HONOLULU — Casey Williamson’s love of adventure led him to winter snowboarding in Vail, Colorado, and summer skydiving in Moab, Utah. A year-and-a-half ago, he found his way to Hawaii, where he could skydive year-round.
On Friday, the 29-year-old was among 11 killed when their skydiving plane crashed and burned at a coastal airfield on the island of Oahu. It was the worst civilian aviation accident in the U.S. since 2011.
Williamson was his mother Carla Ajaga’s only child, his cousin Natacha Mendenhall said.
“We’re all very upset,” said Mendenhall, speaking from her home in Fort Worth, Texas. “She cannot really talk right now. What she wants everyone to know is how full of life her son was, how loving he was.”
Williamson, who was from Yukon, Oklahoma, worked as an instructor and as a videographer who filmed customers as they dove. He was trying to earn more jumping hours and learn the trade, Mendenhall said.
Williamson’s family has not been officially notified of his death. But they provided Honolulu police with Williamson’s name and date of birth, and the police confirmed he was on the flight, Mendenhall said.
No one aboard survived the crash, which left a small pile of smoky wreckage near the chain link fence surrounding Dillingham Airfield about an hour north of Honolulu.
Steven Tickemyer said he saw the plane take flight, get 75 to 100 feet (22 to 30 meters) off the ground and turn away from the mountain range nearby.
He said the plane then started to nosedive and flip over belly forward so that it was upside down. The aircraft then flipped over again and hit the ground nose first. There was an explosion when it hit the ground.
This all transpired in about 20 to 30 seconds, said Tickemyer, who watched from a beach across the street where he was attending a friend’s small wedding ceremony.
He and his friends hopped in his truck, called 911 and drove over to help. They screamed to see if anyone would respond, but no one did, he said.
The crash appeared to be the worst U.S. civil aviation accident since a 2011 accident at the Reno Air Show in Nevada that killed the pilot and 10 spectators.
Officials in Hawaii initially reported that nine people had died and that three of them were customers of the skydiving company operating the plane and that six were employees. But the Hawaii Department of Transportation tweeted Saturday that officials later “confirmed there were 11 people on board the plane” and no survivors. They were not identified.
The flight was operated by the Oahu Parachute Center skydiving company. The ratio of employees to customers aboard suggested that tandem jumps may have been planned in which the customers would have jumped while attached to experienced skydivers, Tim Sakahara, a spokesman for the Hawaii Department of Transportation, told reporters.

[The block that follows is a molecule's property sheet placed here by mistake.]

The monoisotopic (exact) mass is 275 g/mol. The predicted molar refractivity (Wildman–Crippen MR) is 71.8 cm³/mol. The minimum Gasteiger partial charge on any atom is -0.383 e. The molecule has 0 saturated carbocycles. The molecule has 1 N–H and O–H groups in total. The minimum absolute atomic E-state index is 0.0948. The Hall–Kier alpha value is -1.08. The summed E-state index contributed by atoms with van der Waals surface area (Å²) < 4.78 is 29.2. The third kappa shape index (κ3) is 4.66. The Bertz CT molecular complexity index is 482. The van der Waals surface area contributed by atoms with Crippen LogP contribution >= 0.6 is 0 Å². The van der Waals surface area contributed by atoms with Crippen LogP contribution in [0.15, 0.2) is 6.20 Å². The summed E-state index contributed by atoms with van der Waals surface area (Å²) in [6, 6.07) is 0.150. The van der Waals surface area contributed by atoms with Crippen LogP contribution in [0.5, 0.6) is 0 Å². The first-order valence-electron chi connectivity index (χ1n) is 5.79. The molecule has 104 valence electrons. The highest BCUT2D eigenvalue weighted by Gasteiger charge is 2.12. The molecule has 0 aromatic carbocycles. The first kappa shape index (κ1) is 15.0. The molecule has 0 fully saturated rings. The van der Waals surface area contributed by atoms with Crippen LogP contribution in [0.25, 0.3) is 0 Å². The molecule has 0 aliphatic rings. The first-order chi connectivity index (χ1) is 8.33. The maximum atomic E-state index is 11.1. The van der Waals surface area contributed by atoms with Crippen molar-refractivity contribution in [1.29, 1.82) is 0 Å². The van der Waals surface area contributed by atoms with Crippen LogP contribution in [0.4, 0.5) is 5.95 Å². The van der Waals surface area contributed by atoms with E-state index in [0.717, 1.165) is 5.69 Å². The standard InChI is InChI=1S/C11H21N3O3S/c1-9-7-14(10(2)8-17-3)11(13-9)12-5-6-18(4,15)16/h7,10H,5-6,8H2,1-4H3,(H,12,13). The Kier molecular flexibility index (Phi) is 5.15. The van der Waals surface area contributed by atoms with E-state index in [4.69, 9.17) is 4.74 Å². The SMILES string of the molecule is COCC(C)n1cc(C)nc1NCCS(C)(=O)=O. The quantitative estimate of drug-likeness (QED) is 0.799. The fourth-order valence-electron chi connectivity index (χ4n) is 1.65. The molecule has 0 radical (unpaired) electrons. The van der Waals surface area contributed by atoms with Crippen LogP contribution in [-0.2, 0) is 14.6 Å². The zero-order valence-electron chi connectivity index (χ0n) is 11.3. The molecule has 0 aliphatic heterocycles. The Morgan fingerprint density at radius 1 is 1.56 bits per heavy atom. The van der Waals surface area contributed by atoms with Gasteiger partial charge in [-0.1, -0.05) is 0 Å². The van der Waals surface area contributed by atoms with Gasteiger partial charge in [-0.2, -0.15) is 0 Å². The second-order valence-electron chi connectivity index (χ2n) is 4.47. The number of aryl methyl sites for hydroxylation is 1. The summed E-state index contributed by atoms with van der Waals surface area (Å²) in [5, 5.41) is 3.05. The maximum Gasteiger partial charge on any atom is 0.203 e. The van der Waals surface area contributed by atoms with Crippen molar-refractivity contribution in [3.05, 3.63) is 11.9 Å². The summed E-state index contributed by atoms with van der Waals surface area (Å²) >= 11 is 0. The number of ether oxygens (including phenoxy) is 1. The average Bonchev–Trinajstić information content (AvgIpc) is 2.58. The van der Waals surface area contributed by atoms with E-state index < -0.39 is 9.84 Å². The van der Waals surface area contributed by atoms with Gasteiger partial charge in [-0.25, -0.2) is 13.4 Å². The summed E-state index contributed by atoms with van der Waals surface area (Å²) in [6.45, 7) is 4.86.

Witness Wylie Schoonover saw the plane flying over trees while driving from a nearby YMCA camp after picking up a friend. Then she saw smoke billowing from the airfield and drove over.
There was an “insane amount of fire,” she said.
“It didn’t even look like a plane. A bunch of people were asking ‘what is this?’ It was completely gone,” Schoonover said.
Two Federal Aviation Administration inspectors went to the crash site Friday, and National Transportation Safety Board investigators were expected to arrive Saturday evening, safety board spokesman Eric Weiss said.
The same plane was involved in a terrifying midair incident three years ago in Northern California that prompted the 14 skydivers aboard to jump earlier than planned to safety.
In that 2016 incident near Byron, California, the twin-engine plane stalled three times and spun repeatedly before the pilot at that time managed to land it safely, the National Transportation Safety Board said in an investigative report. The report blamed pilot error and said that the plane rotated nine times during one of the three spins it experienced.
Investigators found that the plane had lost a piece of horizontal stabilizer and that the plane’s elevator had broken off. The plane was also too heavily weighted toward the back, which was also blamed on the pilot.
The plane with two turboprop engines was manufactured in 1967, FAA records said.
No one answered the phone at Oahu Parachute Center, which advertises its services on a web site saying its jumps offer people “a magical experience.” Tandem jumps are featured at prices ranging from $170 to $250.
Videos from the company’s Facebook page show jumps from the plane that crashed, with customers strapped to employee skydivers jumping out the side door of the aircraft from 10,000 feet (3,000 meters) or higher, with the Pacific Ocean and the Oahu’s green mountains far below.
Dillingham Airfield is used mostly for skydiving and glider flights. Hawaii shares the airfield with the Army, which uses it for helicopter night-vision training.